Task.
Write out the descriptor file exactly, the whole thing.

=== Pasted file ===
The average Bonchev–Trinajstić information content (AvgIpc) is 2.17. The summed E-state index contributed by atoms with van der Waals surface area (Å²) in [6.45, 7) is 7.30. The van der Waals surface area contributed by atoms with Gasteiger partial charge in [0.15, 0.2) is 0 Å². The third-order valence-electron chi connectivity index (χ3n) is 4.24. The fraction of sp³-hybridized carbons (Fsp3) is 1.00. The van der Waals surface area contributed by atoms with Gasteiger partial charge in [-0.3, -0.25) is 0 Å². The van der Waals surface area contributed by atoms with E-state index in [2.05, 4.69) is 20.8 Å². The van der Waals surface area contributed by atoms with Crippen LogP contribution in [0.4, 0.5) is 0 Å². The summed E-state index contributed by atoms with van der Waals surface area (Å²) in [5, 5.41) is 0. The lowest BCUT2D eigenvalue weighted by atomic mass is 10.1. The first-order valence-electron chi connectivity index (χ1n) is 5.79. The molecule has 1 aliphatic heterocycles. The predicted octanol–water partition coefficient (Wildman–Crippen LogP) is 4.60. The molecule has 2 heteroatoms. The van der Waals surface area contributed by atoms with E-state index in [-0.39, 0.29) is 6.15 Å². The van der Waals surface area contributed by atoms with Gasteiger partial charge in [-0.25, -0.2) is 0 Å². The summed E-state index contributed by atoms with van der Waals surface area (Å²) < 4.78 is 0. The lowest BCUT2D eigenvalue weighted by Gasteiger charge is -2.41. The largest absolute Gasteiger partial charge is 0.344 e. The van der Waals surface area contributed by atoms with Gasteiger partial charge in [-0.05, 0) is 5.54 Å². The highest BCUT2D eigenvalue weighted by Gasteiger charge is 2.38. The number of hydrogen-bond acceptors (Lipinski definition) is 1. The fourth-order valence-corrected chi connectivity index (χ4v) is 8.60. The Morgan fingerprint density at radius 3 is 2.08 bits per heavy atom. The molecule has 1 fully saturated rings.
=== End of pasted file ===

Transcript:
The average Bonchev–Trinajstić information content (AvgIpc) is 2.17. The summed E-state index contributed by atoms with van der Waals surface area (Å²) in [6.45, 7) is 7.30. The van der Waals surface area contributed by atoms with Gasteiger partial charge in [0.15, 0.2) is 0 Å². The third-order valence-electron chi connectivity index (χ3n) is 4.24. The fraction of sp³-hybridized carbons (Fsp3) is 1.00. The van der Waals surface area contributed by atoms with Gasteiger partial charge in [-0.3, -0.25) is 0 Å². The van der Waals surface area contributed by atoms with E-state index in [2.05, 4.69) is 20.8 Å². The van der Waals surface area contributed by atoms with Crippen LogP contribution in [0.4, 0.5) is 0 Å². The summed E-state index contributed by atoms with van der Waals surface area (Å²) in [5, 5.41) is 0. The lowest BCUT2D eigenvalue weighted by atomic mass is 10.1. The first-order valence-electron chi connectivity index (χ1n) is 5.79. The molecule has 1 aliphatic heterocycles. The predicted octanol–water partition coefficient (Wildman–Crippen LogP) is 4.60. The molecule has 2 heteroatoms. The van der Waals surface area contributed by atoms with E-state index in [-0.39, 0.29) is 6.15 Å². The van der Waals surface area contributed by atoms with Gasteiger partial charge in [-0.25, -0.2) is 0 Å². The summed E-state index contributed by atoms with van der Waals surface area (Å²) < 4.78 is 0. The lowest BCUT2D eigenvalue weighted by Gasteiger charge is -2.41. The largest absolute Gasteiger partial charge is 0.344 e. The van der Waals surface area contributed by atoms with Gasteiger partial charge in [-0.05, 0) is 5.54 Å². The highest BCUT2D eigenvalue weighted by Gasteiger charge is 2.38. The number of hydrogen-bond acceptors (Lipinski definition) is 1. The fourth-order valence-corrected chi connectivity index (χ4v) is 8.60. The Morgan fingerprint density at radius 3 is 2.08 bits per heavy atom. The molecule has 1 fully saturated rings.